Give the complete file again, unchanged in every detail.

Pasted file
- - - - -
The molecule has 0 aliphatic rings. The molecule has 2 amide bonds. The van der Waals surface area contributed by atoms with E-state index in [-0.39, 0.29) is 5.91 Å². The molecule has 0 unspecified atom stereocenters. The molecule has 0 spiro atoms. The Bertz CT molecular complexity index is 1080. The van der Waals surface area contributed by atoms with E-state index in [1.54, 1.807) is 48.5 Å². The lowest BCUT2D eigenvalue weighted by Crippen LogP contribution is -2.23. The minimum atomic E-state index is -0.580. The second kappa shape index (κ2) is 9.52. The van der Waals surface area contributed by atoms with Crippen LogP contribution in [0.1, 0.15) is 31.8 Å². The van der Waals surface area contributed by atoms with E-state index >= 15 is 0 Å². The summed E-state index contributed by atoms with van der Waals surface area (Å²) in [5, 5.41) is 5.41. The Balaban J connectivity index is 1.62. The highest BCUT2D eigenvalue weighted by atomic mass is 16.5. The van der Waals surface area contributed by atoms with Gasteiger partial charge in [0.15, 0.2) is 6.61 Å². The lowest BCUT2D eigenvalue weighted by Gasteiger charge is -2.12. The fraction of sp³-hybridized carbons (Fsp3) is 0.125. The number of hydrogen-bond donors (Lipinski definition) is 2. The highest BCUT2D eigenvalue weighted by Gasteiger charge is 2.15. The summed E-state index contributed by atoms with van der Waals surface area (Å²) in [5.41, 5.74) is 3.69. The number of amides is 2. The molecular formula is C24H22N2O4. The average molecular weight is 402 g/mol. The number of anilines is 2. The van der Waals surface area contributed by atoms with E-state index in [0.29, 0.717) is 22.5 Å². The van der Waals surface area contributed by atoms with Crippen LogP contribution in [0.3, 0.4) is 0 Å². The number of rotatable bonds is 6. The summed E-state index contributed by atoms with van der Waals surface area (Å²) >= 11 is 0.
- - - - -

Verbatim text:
The molecule has 0 aliphatic rings. The molecule has 2 amide bonds. The van der Waals surface area contributed by atoms with E-state index in [-0.39, 0.29) is 5.91 Å². The molecule has 0 unspecified atom stereocenters. The molecule has 0 spiro atoms. The Bertz CT molecular complexity index is 1080. The van der Waals surface area contributed by atoms with E-state index in [1.54, 1.807) is 48.5 Å². The lowest BCUT2D eigenvalue weighted by Crippen LogP contribution is -2.23. The minimum atomic E-state index is -0.580. The second kappa shape index (κ2) is 9.52. The van der Waals surface area contributed by atoms with Crippen LogP contribution in [0.1, 0.15) is 31.8 Å². The van der Waals surface area contributed by atoms with E-state index >= 15 is 0 Å². The summed E-state index contributed by atoms with van der Waals surface area (Å²) in [5, 5.41) is 5.41. The Balaban J connectivity index is 1.62. The highest BCUT2D eigenvalue weighted by atomic mass is 16.5. The van der Waals surface area contributed by atoms with Gasteiger partial charge in [0.15, 0.2) is 6.61 Å². The lowest BCUT2D eigenvalue weighted by Gasteiger charge is -2.12. The fraction of sp³-hybridized carbons (Fsp3) is 0.125. The number of hydrogen-bond donors (Lipinski definition) is 2. The highest BCUT2D eigenvalue weighted by Gasteiger charge is 2.15. The summed E-state index contributed by atoms with van der Waals surface area (Å²) in [5.41, 5.74) is 3.69. The number of amides is 2. The molecular formula is C24H22N2O4. The average molecular weight is 402 g/mol. The number of anilines is 2. The van der Waals surface area contributed by atoms with E-state index in [0.29, 0.717) is 22.5 Å². The van der Waals surface area contributed by atoms with Crippen LogP contribution in [0.3, 0.4) is 0 Å². The number of rotatable bonds is 6. The summed E-state index contributed by atoms with van der Waals surface area (Å²) >= 11 is 0.